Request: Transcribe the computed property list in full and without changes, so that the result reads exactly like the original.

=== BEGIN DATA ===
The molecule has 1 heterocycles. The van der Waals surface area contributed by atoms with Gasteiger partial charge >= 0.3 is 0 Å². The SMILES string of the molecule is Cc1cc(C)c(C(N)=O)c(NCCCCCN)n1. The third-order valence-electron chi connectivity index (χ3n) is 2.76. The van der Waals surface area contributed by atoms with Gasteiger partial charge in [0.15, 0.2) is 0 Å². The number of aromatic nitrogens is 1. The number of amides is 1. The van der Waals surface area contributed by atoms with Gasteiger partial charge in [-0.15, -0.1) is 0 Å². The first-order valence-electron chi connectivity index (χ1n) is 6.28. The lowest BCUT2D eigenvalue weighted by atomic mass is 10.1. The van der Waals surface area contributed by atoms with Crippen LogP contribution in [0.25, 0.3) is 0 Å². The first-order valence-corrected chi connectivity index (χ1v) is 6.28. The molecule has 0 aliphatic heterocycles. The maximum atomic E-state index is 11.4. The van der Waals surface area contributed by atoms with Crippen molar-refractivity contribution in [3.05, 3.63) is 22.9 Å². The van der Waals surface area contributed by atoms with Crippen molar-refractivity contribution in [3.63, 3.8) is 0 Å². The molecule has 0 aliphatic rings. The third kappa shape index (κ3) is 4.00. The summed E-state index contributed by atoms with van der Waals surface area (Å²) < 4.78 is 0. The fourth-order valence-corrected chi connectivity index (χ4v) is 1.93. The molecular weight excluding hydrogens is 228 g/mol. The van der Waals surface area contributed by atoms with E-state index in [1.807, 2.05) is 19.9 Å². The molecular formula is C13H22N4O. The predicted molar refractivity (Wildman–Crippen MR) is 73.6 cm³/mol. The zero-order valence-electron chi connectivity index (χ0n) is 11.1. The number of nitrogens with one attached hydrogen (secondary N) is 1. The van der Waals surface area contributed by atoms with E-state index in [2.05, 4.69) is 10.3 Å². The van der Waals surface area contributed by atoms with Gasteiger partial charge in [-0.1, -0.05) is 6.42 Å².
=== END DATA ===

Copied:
The molecule has 1 heterocycles. The van der Waals surface area contributed by atoms with Gasteiger partial charge >= 0.3 is 0 Å². The SMILES string of the molecule is Cc1cc(C)c(C(N)=O)c(NCCCCCN)n1. The third-order valence-electron chi connectivity index (χ3n) is 2.76. The van der Waals surface area contributed by atoms with Gasteiger partial charge in [0.15, 0.2) is 0 Å². The number of aromatic nitrogens is 1. The number of amides is 1. The van der Waals surface area contributed by atoms with Gasteiger partial charge in [-0.15, -0.1) is 0 Å². The first-order valence-electron chi connectivity index (χ1n) is 6.28. The lowest BCUT2D eigenvalue weighted by atomic mass is 10.1. The van der Waals surface area contributed by atoms with Crippen LogP contribution in [0.25, 0.3) is 0 Å². The first-order valence-corrected chi connectivity index (χ1v) is 6.28. The molecule has 0 aliphatic heterocycles. The maximum atomic E-state index is 11.4. The van der Waals surface area contributed by atoms with Crippen molar-refractivity contribution in [3.05, 3.63) is 22.9 Å². The van der Waals surface area contributed by atoms with Crippen molar-refractivity contribution in [3.63, 3.8) is 0 Å². The molecule has 0 aliphatic rings. The third kappa shape index (κ3) is 4.00. The summed E-state index contributed by atoms with van der Waals surface area (Å²) < 4.78 is 0. The fourth-order valence-corrected chi connectivity index (χ4v) is 1.93. The molecular weight excluding hydrogens is 228 g/mol. The van der Waals surface area contributed by atoms with E-state index in [1.807, 2.05) is 19.9 Å². The molecular formula is C13H22N4O. The predicted molar refractivity (Wildman–Crippen MR) is 73.6 cm³/mol. The zero-order valence-electron chi connectivity index (χ0n) is 11.1. The number of nitrogens with one attached hydrogen (secondary N) is 1. The van der Waals surface area contributed by atoms with E-state index in [2.05, 4.69) is 10.3 Å². The van der Waals surface area contributed by atoms with Gasteiger partial charge in [-0.1, -0.05) is 6.42 Å².